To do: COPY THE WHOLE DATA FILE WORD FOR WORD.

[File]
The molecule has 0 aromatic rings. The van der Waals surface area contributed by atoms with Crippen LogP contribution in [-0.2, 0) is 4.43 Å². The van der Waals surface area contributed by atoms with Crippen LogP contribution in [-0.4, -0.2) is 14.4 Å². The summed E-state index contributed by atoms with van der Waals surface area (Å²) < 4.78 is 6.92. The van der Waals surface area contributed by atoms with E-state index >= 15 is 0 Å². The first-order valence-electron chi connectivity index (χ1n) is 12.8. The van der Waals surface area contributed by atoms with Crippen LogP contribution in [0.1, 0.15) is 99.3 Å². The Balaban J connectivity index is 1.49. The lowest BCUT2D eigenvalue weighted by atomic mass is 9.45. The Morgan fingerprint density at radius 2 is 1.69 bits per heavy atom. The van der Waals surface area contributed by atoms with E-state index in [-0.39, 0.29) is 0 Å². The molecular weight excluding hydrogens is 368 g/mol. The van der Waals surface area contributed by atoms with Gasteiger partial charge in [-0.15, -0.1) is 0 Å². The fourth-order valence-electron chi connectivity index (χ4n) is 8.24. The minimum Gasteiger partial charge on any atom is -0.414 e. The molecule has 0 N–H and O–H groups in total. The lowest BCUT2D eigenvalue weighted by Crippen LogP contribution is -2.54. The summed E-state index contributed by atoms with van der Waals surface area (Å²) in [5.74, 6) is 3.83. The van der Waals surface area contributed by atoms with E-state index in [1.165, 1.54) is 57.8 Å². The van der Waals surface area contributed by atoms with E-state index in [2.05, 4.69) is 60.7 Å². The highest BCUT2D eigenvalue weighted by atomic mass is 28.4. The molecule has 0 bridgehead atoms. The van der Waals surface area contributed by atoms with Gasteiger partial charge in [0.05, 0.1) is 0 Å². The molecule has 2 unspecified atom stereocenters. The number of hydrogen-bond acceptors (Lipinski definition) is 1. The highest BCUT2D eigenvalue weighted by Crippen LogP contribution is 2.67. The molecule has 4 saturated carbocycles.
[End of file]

The molecule has 0 aromatic rings. The van der Waals surface area contributed by atoms with Crippen LogP contribution in [-0.2, 0) is 4.43 Å². The van der Waals surface area contributed by atoms with Crippen LogP contribution in [-0.4, -0.2) is 14.4 Å². The summed E-state index contributed by atoms with van der Waals surface area (Å²) < 4.78 is 6.92. The van der Waals surface area contributed by atoms with E-state index >= 15 is 0 Å². The first-order valence-electron chi connectivity index (χ1n) is 12.8. The van der Waals surface area contributed by atoms with Crippen LogP contribution in [0.1, 0.15) is 99.3 Å². The Balaban J connectivity index is 1.49. The lowest BCUT2D eigenvalue weighted by atomic mass is 9.45. The Morgan fingerprint density at radius 2 is 1.69 bits per heavy atom. The van der Waals surface area contributed by atoms with E-state index in [-0.39, 0.29) is 0 Å². The molecular weight excluding hydrogens is 368 g/mol. The van der Waals surface area contributed by atoms with Gasteiger partial charge in [-0.15, -0.1) is 0 Å². The fourth-order valence-electron chi connectivity index (χ4n) is 8.24. The minimum Gasteiger partial charge on any atom is -0.414 e. The molecule has 0 N–H and O–H groups in total. The lowest BCUT2D eigenvalue weighted by Crippen LogP contribution is -2.54. The summed E-state index contributed by atoms with van der Waals surface area (Å²) in [5.74, 6) is 3.83. The van der Waals surface area contributed by atoms with E-state index in [1.165, 1.54) is 57.8 Å². The van der Waals surface area contributed by atoms with E-state index in [2.05, 4.69) is 60.7 Å². The highest BCUT2D eigenvalue weighted by atomic mass is 28.4. The molecule has 0 bridgehead atoms. The van der Waals surface area contributed by atoms with Gasteiger partial charge in [0.05, 0.1) is 0 Å². The molecule has 2 unspecified atom stereocenters. The number of hydrogen-bond acceptors (Lipinski definition) is 1. The highest BCUT2D eigenvalue weighted by Crippen LogP contribution is 2.67. The molecule has 4 saturated carbocycles.